Jens Flottau/NAIROBI

Kenya Airways is preparing to undertake a long-haul fleet-renewal programme. The carrier has issued requests for proposals to Airbus and Boeing and to leasing companies. A decision on the new long-haul fleet could be made as early as January.

Although the airline's new chairman Richard Nyaga has declined to name the aircraft being considered, the 250-seat Airbus A330-200 and Boeing 767-300ER widebodies are believed to be the prime candidates. The carrier is thought to be planning to acquire aircraft on lease in the short term, before deciding on a purchase.

Kenya Airways' long-haul services are operated by four 10-13- year-old Airbus A310-300s, due to be replaced in 2002. The airline is seeking a single widebody type suitable to operate long-haul routes such as Nairobi to London, and regional flights to points such as Johannesburg, Dubai and Lagos.

Netherlands flag carrier KLM, Kenya Airways' alliance partner and part owner, is a major 767-300ER operator, with 11 aircraft, plus one on order, all leased from International Lease Finance. The airline operates the twinjet on its Nairobi-Amsterdam services.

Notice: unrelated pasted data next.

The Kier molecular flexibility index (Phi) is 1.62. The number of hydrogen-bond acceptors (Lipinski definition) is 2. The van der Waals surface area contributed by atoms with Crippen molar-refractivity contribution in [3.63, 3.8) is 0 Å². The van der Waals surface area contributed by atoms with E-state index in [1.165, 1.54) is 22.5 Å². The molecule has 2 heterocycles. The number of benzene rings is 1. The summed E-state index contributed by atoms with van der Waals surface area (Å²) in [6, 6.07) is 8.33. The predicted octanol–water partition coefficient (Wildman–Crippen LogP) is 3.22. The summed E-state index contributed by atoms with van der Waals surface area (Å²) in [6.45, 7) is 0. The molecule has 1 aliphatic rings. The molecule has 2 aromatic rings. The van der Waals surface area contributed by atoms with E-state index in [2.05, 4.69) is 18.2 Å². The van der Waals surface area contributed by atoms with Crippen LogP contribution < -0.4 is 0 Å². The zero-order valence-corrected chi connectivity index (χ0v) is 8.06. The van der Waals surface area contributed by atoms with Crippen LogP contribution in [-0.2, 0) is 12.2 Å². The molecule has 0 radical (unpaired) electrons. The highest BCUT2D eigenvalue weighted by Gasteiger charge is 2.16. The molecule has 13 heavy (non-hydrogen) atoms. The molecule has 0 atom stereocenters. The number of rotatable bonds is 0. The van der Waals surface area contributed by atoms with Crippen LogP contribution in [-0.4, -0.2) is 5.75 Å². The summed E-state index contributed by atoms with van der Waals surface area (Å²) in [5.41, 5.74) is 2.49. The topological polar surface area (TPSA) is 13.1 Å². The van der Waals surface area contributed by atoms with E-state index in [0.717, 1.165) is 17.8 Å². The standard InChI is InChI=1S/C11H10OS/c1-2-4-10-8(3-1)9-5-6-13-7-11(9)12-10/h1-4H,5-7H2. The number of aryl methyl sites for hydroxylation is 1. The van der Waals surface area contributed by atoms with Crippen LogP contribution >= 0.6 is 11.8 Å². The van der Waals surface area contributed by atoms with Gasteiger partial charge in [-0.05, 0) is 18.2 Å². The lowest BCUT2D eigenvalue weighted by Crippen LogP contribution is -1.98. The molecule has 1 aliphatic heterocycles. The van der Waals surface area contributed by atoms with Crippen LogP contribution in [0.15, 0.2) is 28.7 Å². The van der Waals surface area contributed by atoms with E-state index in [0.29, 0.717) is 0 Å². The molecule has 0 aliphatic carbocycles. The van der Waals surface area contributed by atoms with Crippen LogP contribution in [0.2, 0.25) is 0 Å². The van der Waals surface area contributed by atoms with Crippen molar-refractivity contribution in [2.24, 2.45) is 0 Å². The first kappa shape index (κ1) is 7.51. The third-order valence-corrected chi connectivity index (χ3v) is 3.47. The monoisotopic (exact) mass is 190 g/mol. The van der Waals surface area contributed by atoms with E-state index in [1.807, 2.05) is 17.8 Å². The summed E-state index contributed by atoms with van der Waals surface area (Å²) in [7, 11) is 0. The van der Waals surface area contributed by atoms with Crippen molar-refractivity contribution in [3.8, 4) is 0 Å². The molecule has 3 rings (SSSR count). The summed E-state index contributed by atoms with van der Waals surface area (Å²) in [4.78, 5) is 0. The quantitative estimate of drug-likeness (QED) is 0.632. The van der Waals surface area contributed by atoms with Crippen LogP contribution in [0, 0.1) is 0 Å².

KLM says the 767 suffers payload restrictions under certain conditions. Nairobi has an airfield elevation of around 5,250ft (1,600m), but a KLM source suggests that the two airlines might decide to undertake a joint acquisition of the type, with KLM planning to acquire two more aircraft for its own fleet.

Once the long-haul fleet strategy is established, Nyaga says the airline will turn its attention to replacing its domestic fleet in three or four years' time. Four Boeing 737-300s and two ageing 737-200s are operated.

KLM and Kenya Airways have started to build a regional hub at Nairobi, with both airlines flying daily Amsterdam-Nairobi services. The two carriers have integrated their African sales and marketing organisations and Nyaga says the African carrier is close to finalising codesharing agreements with Air Afrique and Air Zimbabwe.

Kenya Airways traffic increased by 30% in its financial year 1998/9, with 1.04 million passengers being carried. The airline's turnover was 13.22 billion Kenyan shillings ($175 million), and the carrier made a pre-tax profit of 1.42 billion Kenyan shillings.

Source: Flight International